On April 7, 1997, my sito passed. (Alzheimer’s. A monster. A thief.) At the time, I was eight, and, luckily for me, I got to spend a lot of time by her side. In my moments of greatest clarity, I can recall vivid snapshots of our time together: watching Flipper and The Lawrence Welk Show. Playing together on the player piano she kept in her living room. Singing love songs to each other, and laughing as she tied a scarf over my hair. The smells of spices in the kitchen as we sat together with my mother and aunt cooking maneesh, kafta and potatoes, meat and spinach pies. The texture of the bulgur wheat between our fingers as we mixed tabbouleh. The soothing sound of her voice whispering into my hair every time we said goodbye. Ana bahebak. I love you.
It’s been 20 years since I’ve heard Sito’s voice—but the lessons she taught me haven’t left my mind for a second. In so many ways, she’s been a guiding force in my life. Today, I’d love to share with you three of the most important lessons she imparted in our time together.
1. No obstacle is insurmountable.
The daughter of Lebanese immigrants, Sito grew up with the great responsibility of serving as a translator while growing and learning herself. Hers was a difficult life, and it made her one of the strongest women I’ve ever known. Mother of nine, trained as a Red Cross nurse during World War II, she worked long hours to support her family. Any moments of joy or pleasure she felt were hard earned. Maybe that’s what made her laugh so special. It wasn’t something she’d ever use falsely or gratuitously.
Sito worked hard. After hours spent working at the Golf Ball Division of Acushnet Co., she was a homemaker. She cooked and cleaned for the family, taking time to ensure everyone had enough to eat. To this day, my mother will even share stories of how Sito would go out of her way to make sure each of her children felt special—baking cakes on their birthdays, giving candy and small treats during holidays, and writing notes to ensure they felt loved. Her exhaustion after a long day never stopped her from taking care of the people who mattered most to her.
When I come home after a long day at work, I often picture Sito. Her memory reminds me that no matter how tired or stressed I am, no matter how big the job I am doing might feel, it’s in my blood to face it, head on—with enough love left to share with my husband as we cook dinner together.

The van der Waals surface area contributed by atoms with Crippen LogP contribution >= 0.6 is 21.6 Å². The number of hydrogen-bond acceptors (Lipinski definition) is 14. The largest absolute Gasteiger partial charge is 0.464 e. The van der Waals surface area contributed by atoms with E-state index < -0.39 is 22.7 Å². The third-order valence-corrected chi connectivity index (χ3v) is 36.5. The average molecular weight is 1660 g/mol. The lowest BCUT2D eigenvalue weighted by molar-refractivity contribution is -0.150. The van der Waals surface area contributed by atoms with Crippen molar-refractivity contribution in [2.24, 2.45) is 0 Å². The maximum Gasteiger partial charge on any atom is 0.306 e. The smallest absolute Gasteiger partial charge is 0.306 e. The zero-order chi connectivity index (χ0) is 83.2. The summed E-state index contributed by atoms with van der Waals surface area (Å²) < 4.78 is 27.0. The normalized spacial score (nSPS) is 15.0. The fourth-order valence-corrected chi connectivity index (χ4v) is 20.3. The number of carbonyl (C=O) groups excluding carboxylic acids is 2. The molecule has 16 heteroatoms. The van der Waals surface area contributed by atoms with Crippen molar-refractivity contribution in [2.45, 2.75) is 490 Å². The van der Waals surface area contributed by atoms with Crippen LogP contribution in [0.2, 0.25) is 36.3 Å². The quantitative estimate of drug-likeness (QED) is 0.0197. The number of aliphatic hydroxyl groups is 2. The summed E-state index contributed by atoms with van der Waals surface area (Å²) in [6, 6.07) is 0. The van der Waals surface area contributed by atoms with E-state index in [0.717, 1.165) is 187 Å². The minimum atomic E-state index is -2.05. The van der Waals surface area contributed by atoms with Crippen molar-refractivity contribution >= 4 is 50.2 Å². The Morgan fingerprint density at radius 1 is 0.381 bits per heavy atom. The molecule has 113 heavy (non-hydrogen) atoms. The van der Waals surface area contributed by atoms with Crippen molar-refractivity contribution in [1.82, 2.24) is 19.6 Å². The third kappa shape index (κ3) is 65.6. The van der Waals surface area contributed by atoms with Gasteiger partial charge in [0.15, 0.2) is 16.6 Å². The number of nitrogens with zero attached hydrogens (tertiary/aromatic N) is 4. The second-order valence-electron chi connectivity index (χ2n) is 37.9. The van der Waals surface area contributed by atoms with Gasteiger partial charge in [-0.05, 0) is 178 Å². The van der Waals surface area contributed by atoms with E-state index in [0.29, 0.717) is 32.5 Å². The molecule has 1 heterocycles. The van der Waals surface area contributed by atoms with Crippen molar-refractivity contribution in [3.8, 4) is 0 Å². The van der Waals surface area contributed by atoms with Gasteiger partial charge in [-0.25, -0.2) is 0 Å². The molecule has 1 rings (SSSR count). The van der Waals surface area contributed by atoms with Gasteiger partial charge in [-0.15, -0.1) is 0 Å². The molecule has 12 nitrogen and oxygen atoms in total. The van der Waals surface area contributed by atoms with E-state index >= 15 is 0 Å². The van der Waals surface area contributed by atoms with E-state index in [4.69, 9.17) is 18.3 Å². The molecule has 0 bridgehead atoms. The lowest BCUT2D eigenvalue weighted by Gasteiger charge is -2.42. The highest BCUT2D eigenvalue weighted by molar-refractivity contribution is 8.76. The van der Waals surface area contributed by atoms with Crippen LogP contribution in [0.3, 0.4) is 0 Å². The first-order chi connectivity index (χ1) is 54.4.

2. Music is a gift you can share forever.
I will never forget the sound of Sito’s voice singing Doris Day to me as we hugged:
“I love you
A bushel and a peck
A bushel and a peck, and a hug around the neck . . .”
She loved music, and she loved when we would sing together. That shared love of music has stayed with me: today, my closest friends and I have made music a pastime, singing and playing together on the weekends as a celebration of life. Few gifts in this world have the staying power of music, or the warmth that is shared when you create a song together. Sito taught me this. I like to think it’s something she’s still teaching me, even now.
3. Let your last words be “I love you.”
I can’t imagine babysitting a young child while coping with the early stages of Alzheimer’s could be easy. But for the life of me, I can’t recall a single moment where Sito treated me like a burden. With her, it was always love. My brother and I had no doubts that Sito loved us unconditionally—she made sure of that. No matter what was going on in a given day, she made sure to stop and tell us she loved us. To her, everything was insha'Allah—if God wills. In other words, you never know when you’ll be seeing someone for the last time. So leave them with love.
In the time since Sito has passed, I’ve adopted her philosophy. Whenever I see or speak with someone I love, I make sure to let them know I care. It’s a lesson that has never steered me wrong.